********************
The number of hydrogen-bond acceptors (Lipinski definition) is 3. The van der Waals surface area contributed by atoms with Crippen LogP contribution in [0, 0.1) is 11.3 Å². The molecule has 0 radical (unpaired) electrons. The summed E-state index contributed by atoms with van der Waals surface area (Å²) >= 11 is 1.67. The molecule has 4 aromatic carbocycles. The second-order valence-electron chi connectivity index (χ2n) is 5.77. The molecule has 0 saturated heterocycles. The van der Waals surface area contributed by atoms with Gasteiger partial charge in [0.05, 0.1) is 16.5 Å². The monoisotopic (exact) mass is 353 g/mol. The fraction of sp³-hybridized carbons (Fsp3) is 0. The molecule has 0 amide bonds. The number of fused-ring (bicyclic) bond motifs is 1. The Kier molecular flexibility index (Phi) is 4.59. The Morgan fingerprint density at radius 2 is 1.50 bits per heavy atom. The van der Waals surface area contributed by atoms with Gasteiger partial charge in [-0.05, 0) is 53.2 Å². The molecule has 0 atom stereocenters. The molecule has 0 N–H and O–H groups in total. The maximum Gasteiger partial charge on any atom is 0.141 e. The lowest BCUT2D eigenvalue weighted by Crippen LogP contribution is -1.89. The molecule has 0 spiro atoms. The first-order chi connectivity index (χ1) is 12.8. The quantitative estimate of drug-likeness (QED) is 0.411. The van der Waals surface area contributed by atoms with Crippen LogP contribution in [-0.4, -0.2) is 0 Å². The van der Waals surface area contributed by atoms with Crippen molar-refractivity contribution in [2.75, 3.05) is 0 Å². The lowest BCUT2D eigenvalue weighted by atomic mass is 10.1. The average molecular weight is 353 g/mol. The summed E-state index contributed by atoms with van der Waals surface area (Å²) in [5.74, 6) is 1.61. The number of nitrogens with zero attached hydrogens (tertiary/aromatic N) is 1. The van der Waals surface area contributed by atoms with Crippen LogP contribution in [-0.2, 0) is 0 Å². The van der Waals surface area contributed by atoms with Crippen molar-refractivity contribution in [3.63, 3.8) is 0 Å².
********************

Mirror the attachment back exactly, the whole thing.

The number of hydrogen-bond acceptors (Lipinski definition) is 3. The van der Waals surface area contributed by atoms with Crippen LogP contribution in [0, 0.1) is 11.3 Å². The molecule has 0 radical (unpaired) electrons. The summed E-state index contributed by atoms with van der Waals surface area (Å²) >= 11 is 1.67. The molecule has 4 aromatic carbocycles. The second-order valence-electron chi connectivity index (χ2n) is 5.77. The molecule has 0 saturated heterocycles. The van der Waals surface area contributed by atoms with Gasteiger partial charge in [0.05, 0.1) is 16.5 Å². The monoisotopic (exact) mass is 353 g/mol. The fraction of sp³-hybridized carbons (Fsp3) is 0. The molecule has 0 amide bonds. The number of fused-ring (bicyclic) bond motifs is 1. The Kier molecular flexibility index (Phi) is 4.59. The Morgan fingerprint density at radius 2 is 1.50 bits per heavy atom. The van der Waals surface area contributed by atoms with Gasteiger partial charge in [-0.05, 0) is 53.2 Å². The molecule has 0 atom stereocenters. The molecule has 0 N–H and O–H groups in total. The maximum Gasteiger partial charge on any atom is 0.141 e. The lowest BCUT2D eigenvalue weighted by Crippen LogP contribution is -1.89. The molecule has 0 spiro atoms. The first-order chi connectivity index (χ1) is 12.8. The quantitative estimate of drug-likeness (QED) is 0.411. The van der Waals surface area contributed by atoms with Crippen LogP contribution in [-0.4, -0.2) is 0 Å². The van der Waals surface area contributed by atoms with Crippen molar-refractivity contribution in [2.75, 3.05) is 0 Å². The lowest BCUT2D eigenvalue weighted by atomic mass is 10.1. The average molecular weight is 353 g/mol. The summed E-state index contributed by atoms with van der Waals surface area (Å²) in [5.74, 6) is 1.61. The number of nitrogens with zero attached hydrogens (tertiary/aromatic N) is 1. The van der Waals surface area contributed by atoms with Crippen LogP contribution in [-0.2, 0) is 0 Å². The van der Waals surface area contributed by atoms with Crippen molar-refractivity contribution in [3.63, 3.8) is 0 Å².